Your phone. The impulse that you must answer anything that rings dates back to olden times when people had to answer the phone as there was no other way of knowing who was calling or whether it was an emergency. The advent of technology such as caller ID, voice mail, and text messaging has freed us from this urgency. We are now able to tell who is calling us, decide whether we are free to pick up, and the caller has the option of leaving a message which we can then use to determine the action we need to take.
You are hereby officially allowed to turn off your ringer or your phone altogether for important occasions like: family dinners, driving a car, sleeping, and having anything else you need to concentrate on. Please note that this permission extends to both work and personal phones.
The TV. The average American watches 5-6 hours of television a night. The percentage of quality entertainment on the 50,000+ stations currently in existence is approximately 7%.
In contrast, human beings have the capacity to perform up to 100 billion different tasks at any given time, from playing with their children to starting their own business to lying in a hammock under a tree and watching what shapes the clouds take. The average human being utilizes around 0.000001% of these abilities on a daily basis.
None of these statistics are scientific, but they’re probably pretty darn close. Turn off the TV.
Twitter/Facebook. You will never be able to catch every single remark your friends/random celebrities have made. You will never manage to see every picture someone posts of the dinner they’re having which I’m sure is magical in person but just looks like a glob on a plate when viewed on a computer screen. Your friends will not hate you because you missed their witty 140-character review of Ice Road Truckers—and if they do, you hereby have permission to find new friends.
On the rare occasions when social media is used to impart truly significant information like the birth of a child or the arrival of a hurricane, be assured that you will eventually hear the news by some other means even if you miss the tweet/post about it. Your sister will undoubtedly mention the arrival of your new nephew the next time you talk to her. You will see things like trees and cars flying past your window. You will know the big things without having to constantly monitor for them. Everything else is just fluff. Entertaining fluff, granted, but still fluff.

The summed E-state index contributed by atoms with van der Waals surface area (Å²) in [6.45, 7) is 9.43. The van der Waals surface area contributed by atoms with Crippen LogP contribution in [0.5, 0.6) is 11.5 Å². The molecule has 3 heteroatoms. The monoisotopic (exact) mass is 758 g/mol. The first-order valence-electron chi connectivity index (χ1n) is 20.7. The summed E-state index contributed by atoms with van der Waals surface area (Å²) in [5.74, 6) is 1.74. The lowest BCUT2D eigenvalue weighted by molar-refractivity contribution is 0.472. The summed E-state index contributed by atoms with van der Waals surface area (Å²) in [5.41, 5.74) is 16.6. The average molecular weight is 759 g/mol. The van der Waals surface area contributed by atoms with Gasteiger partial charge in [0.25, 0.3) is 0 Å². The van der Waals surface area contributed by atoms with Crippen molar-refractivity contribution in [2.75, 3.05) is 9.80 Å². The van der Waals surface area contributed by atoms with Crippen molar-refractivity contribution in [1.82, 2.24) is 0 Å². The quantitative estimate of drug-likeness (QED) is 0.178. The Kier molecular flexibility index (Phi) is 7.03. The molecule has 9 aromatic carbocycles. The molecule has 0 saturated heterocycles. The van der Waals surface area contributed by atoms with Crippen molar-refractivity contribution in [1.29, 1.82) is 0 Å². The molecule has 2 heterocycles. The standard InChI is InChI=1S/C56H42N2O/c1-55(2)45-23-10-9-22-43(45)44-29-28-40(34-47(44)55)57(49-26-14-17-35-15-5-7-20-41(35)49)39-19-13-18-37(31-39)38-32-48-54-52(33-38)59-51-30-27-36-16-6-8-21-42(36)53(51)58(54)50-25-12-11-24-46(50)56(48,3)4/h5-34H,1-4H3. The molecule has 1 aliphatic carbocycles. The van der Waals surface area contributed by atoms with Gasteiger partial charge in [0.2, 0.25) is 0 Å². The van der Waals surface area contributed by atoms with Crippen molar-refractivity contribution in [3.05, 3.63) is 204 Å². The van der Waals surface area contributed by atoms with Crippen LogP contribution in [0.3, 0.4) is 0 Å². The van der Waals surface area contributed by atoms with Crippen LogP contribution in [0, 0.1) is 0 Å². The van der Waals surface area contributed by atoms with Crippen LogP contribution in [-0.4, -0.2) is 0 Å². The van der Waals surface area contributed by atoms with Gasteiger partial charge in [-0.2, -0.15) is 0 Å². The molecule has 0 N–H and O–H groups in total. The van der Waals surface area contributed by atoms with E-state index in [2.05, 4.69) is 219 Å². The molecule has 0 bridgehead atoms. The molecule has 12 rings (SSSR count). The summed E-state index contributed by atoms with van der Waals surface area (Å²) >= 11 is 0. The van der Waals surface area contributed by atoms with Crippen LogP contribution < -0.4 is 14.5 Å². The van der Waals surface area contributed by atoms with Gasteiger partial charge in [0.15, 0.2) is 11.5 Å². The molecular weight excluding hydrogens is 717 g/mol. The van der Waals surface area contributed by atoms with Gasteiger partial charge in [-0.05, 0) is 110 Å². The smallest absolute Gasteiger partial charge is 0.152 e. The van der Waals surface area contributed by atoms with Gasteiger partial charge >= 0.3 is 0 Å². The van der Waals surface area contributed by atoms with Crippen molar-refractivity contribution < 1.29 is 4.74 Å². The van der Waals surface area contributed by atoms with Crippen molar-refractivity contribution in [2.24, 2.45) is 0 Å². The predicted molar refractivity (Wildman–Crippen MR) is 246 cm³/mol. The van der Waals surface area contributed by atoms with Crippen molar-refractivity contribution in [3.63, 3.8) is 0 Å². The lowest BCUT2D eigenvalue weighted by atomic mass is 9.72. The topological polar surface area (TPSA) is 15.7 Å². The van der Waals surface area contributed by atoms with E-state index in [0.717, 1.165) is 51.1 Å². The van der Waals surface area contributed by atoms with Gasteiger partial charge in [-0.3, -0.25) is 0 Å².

Your e-mail notifications. E-mail is a non-urgent form of communication. By its very nature, it is sent out into cyberspace with the understanding that it will be opened and read whenever the recipient gets to it/feels like it. There is no way for the sender to know when this will happen. If the sender has an urgent message to convey, it should be done by another method. This is the responsibility of the sender to understand.
As such, there is no need for you, as the recipient, to have a little pop-up notification alert you every single time a message comes in. This is the equivalent of the Postal Service taking each individual piece of mail the moment it’s dropped in a mailbox and delivering it immediately—by standing outside your window and tapping on the pane, waving the letter in the air and mouthing “Got another one!” (Then coming back five minutes later when another letter is sent.)
Turn off the notifications. It will be okay. I promise you.
If you feel any other devices/sources of distraction should be added to this PSA, please feel free to leave your vote in the comments.
(Photo credit: Hand Press Power Button via Shutterstock)
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